The coming of the Messiah was long expected. But the manner of His appearance was assumed to be foreshadowed by the pomp and glory of Solomon in all his majesty. Like Solomon, the Messiah would restore the grand kingdom of Israel, and righteousness would again rule in the land.
John the Baptist knew from a child he was to announce the coming of the Messiah and prepare the way by preaching against the rampant sin of the day. He was fearless, naming King Herod as an adulterer for taking his brother’s wife and for that he was arrested and thrown in jail. Languishing there but hearing of Christ who worked miracles and preached widely, John wondered that if the Messiah has truly come would not he have been released and restored? Didn’t justice cry out for John whose only offense was the condemnation of sin? Where was this Messiah, his distant cousin who demonstrated the power to heal the blind, the crippled, and preached the gospel of the forgiveness of sin?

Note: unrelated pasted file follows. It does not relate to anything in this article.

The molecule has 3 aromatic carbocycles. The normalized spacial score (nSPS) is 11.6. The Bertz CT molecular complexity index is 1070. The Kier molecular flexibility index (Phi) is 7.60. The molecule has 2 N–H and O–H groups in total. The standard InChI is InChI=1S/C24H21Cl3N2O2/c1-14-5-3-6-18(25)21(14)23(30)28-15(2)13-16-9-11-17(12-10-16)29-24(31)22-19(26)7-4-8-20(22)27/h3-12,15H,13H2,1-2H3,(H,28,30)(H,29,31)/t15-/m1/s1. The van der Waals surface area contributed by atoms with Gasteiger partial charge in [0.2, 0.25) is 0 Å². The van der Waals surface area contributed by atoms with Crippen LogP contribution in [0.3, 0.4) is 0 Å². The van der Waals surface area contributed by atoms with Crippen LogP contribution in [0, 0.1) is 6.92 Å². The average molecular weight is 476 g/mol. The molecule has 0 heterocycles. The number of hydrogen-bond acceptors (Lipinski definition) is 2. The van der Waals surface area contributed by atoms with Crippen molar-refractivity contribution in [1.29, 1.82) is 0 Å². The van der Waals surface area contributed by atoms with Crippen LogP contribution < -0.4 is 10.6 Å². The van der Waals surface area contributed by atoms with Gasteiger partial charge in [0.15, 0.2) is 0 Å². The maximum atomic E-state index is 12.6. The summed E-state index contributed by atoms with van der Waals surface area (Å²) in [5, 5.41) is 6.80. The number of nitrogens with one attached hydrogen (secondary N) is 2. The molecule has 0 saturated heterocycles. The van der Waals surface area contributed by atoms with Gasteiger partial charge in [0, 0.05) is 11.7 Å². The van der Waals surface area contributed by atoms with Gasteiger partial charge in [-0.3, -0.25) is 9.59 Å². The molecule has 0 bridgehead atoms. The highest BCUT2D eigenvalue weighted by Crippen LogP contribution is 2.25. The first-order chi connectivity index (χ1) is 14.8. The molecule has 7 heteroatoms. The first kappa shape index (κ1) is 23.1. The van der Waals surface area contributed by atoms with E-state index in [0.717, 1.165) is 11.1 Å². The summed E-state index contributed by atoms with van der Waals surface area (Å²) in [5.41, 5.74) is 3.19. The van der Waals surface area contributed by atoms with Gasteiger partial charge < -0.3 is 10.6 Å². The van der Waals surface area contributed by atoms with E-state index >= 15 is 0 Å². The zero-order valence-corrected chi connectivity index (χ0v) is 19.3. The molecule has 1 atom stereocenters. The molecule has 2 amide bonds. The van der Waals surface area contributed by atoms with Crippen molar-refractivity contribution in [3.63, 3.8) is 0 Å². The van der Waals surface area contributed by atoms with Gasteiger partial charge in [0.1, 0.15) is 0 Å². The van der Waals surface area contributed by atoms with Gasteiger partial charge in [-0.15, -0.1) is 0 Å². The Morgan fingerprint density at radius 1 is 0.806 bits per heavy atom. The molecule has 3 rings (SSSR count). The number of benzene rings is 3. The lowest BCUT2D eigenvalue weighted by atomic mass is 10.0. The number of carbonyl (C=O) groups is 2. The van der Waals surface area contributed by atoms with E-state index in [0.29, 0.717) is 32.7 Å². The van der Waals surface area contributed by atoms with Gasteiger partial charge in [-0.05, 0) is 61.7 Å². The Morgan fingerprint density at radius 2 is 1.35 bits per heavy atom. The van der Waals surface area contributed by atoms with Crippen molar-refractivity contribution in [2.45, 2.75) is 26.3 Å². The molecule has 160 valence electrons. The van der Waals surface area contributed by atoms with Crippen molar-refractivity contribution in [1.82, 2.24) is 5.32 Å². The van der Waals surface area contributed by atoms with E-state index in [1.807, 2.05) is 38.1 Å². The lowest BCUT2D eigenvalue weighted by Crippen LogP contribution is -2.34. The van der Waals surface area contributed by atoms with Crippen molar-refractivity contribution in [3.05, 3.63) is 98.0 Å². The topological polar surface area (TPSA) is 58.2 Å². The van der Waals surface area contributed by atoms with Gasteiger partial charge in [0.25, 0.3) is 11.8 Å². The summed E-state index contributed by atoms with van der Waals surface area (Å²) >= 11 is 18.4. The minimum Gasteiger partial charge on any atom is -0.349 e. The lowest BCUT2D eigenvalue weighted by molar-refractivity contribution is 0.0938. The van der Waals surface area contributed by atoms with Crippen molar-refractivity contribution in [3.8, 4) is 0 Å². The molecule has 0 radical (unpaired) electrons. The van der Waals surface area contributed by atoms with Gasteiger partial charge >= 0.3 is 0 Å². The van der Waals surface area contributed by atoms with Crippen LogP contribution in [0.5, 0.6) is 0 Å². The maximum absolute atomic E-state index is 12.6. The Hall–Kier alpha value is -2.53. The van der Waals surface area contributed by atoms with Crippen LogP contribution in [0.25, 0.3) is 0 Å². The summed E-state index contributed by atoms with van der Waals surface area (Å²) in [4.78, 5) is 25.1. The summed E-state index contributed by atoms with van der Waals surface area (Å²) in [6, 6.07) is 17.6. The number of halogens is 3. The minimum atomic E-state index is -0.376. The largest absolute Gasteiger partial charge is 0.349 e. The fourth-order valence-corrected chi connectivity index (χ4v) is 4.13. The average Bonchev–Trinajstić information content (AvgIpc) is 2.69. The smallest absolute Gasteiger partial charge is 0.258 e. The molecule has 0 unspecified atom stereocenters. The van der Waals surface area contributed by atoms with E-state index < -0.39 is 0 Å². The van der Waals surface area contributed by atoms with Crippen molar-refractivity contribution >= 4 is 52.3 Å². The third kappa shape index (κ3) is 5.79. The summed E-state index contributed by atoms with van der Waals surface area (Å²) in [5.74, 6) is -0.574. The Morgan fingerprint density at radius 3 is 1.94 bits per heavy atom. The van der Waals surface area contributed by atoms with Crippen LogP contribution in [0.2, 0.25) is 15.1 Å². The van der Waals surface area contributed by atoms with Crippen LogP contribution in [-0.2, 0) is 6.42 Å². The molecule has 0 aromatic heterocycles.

So from prison, he sent his visitors with the message, “Art thou he that should come, or do we look for another?” (Matt 11;3) Is it any wonder that even the faith of John the Baptist should be strained in such dire circumstances? Does God condemn us if our faith falters in perilous situations?
Indeed, here is a lesson. The work of God is frequently past our understanding. His timing is seldom the same as ours. Even the drastic outcome of events can seem to be beyond the will of God. And our faith might well be tested by the train of events.
The Messiah sent word to John to keep the faith but the Baptist continued languishing in prison until one day, Herod’s new wife induced the King to present her the head of John. His execution was carried out immediately.
John the Baptist died not knowing that the Messiah himself would also be executed soon after. But he died in faith that the coming of the Messiah though different than expected, secured John’s salvation as well as all others who cling to faith in His name.